I love frameworks. I have always been drawn to the late Clayton Christensen’s theory of disruptive innovation. Rose Park — Clayton and his son, Matt’s, hedge fund — was the first investor in my last startup where I was CEO for nine years. Many parts of web3, in my opinion, are consistent with the theory of disruptive innovation in that *today* they are worse than existing alternatives on almost all dimensions except one. Albert Wenger (managing partner at Union Square Ventures, another major investor in my last company) said something similar here. Building on a decentralized architecture, as an example, has a lot of disadvantages, including scalability and usability. But trustlessness is also a core element of decentralized architecture — and for some users that should matter. Let’s be clear though, the latter is a relatively new dimension of quality (matching the disruptive innovation framework).
One possible implication of thinking about web3 as a disruptive innovation is that incumbents will be too late to react effectively and will underestimate the new dimension of quality that these technologies bring. At least that’s been the historical implication and one that’s been backed up recently by incumbent comments from the likes of J.P. Morgan chairman and CEO, Jamie Dimon. But that clearly doesn’t fit universally as many of the largest companies (from
Square Block to, yes, even J.P. Morgan) are putting effort behind web3 (even if execution is questionable). Incumbents may be able to execute masterfully in a use case where web3 is sustaining to their business models and yet still miss the truly disruptive opportunities presented by web3. Nevertheless, I’m drawn to the disruptive innovation framework for web3 and so you’ll see me refer to it in my web3 posts both directly and indirectly. I am naturally attracted to products and companies that fit this framework. There are several other aspects of web3 that excite me, including those listed below. These topics are written as distinct but they are very much interwoven. I try to link to pieces that influenced my thinking with the hope they are helpful for other operators going down the same path (and because I’m not trying to plagiarize).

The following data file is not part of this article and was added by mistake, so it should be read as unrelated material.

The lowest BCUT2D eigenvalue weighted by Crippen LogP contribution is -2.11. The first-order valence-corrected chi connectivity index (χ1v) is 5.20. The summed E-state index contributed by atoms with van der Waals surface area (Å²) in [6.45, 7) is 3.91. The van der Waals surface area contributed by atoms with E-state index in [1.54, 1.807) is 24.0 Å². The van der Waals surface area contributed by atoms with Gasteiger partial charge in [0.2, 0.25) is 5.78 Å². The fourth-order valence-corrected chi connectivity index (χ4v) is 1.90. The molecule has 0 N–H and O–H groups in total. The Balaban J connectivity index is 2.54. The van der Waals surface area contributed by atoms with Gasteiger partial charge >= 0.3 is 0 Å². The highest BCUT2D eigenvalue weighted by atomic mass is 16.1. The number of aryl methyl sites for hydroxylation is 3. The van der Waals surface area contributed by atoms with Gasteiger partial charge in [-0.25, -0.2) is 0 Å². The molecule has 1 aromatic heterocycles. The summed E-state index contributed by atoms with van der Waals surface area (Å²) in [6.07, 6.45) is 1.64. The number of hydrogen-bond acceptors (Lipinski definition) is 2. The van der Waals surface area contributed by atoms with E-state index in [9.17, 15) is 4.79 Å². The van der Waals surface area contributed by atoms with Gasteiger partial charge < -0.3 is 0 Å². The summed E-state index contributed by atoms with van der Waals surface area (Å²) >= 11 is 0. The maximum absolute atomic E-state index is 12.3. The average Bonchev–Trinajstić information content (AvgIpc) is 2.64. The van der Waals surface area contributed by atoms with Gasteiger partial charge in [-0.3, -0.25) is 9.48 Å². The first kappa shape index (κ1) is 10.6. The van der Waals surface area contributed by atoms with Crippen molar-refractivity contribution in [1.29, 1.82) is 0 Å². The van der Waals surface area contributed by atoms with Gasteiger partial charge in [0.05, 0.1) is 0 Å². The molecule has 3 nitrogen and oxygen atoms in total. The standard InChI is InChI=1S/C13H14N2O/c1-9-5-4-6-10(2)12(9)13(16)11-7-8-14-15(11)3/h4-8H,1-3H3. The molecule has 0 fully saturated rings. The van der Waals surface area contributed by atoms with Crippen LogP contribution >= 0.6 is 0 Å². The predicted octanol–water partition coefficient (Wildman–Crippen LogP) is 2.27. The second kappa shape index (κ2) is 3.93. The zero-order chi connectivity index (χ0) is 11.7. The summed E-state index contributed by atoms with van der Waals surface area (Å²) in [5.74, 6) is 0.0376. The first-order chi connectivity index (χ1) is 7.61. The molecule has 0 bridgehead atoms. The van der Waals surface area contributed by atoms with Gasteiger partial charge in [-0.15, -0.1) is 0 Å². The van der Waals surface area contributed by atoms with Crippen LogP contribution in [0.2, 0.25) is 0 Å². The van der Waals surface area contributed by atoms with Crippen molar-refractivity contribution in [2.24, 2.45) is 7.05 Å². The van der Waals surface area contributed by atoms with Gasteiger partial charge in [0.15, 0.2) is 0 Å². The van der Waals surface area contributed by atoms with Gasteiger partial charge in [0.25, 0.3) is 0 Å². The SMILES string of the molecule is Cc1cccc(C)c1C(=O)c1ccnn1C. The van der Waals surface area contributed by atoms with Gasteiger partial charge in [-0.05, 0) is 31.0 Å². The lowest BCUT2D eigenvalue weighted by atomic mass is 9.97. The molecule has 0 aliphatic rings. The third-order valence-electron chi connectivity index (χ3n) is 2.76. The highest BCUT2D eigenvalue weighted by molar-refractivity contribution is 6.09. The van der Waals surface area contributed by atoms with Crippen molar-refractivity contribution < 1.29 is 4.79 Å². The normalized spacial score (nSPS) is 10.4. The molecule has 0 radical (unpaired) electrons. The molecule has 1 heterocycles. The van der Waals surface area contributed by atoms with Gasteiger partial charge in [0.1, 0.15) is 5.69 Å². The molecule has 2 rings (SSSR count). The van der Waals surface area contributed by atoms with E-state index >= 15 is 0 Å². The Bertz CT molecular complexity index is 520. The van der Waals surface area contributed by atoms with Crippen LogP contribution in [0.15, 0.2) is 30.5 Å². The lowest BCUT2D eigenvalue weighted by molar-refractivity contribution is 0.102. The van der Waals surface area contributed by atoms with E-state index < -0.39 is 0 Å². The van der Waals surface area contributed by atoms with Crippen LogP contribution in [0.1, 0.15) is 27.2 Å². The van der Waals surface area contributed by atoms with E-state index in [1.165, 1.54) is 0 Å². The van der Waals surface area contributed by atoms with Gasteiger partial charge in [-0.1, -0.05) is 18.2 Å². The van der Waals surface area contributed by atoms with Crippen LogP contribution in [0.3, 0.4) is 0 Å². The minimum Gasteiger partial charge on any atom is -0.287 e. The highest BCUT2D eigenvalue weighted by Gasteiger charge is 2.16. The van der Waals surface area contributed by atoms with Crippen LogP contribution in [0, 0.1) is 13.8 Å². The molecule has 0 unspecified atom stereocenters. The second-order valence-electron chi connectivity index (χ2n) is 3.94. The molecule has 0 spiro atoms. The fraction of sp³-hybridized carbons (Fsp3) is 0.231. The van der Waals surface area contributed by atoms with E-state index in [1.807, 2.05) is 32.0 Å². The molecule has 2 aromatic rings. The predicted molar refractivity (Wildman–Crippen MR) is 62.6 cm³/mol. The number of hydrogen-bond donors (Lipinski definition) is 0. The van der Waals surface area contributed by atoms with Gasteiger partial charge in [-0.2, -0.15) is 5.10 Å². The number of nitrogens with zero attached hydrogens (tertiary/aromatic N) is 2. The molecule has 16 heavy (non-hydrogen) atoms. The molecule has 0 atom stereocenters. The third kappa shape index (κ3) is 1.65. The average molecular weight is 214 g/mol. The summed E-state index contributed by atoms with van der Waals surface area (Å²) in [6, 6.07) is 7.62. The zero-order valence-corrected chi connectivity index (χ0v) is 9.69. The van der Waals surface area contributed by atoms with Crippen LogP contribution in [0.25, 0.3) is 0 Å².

As Messari pointed out, this space has the talent, capital, and (at least some) of the infrastructure to thrive. Let’s pause on this. You may be asking yourself: “Why should I care? I’m doing well in web2 and this web3 stuff seems like hype without substance. And honestly, the people that post GM on Twitter seem lame.” I think that’s fair. I think we’re in peak hype relative to real value creation for users of this technology (beyond investing/trading). I personally became convinced after digging into the technologies and beginning to understand some of the fundamental paradigm shifts that web3 creates. Not everyone will care to do that. If you’re looking for one signal that there is something real here, consider the incredible volume of top technical talent that is moving into the space. It’s a leading indicator of where the technology industry is going and I have never seen a movement like this throughout my career.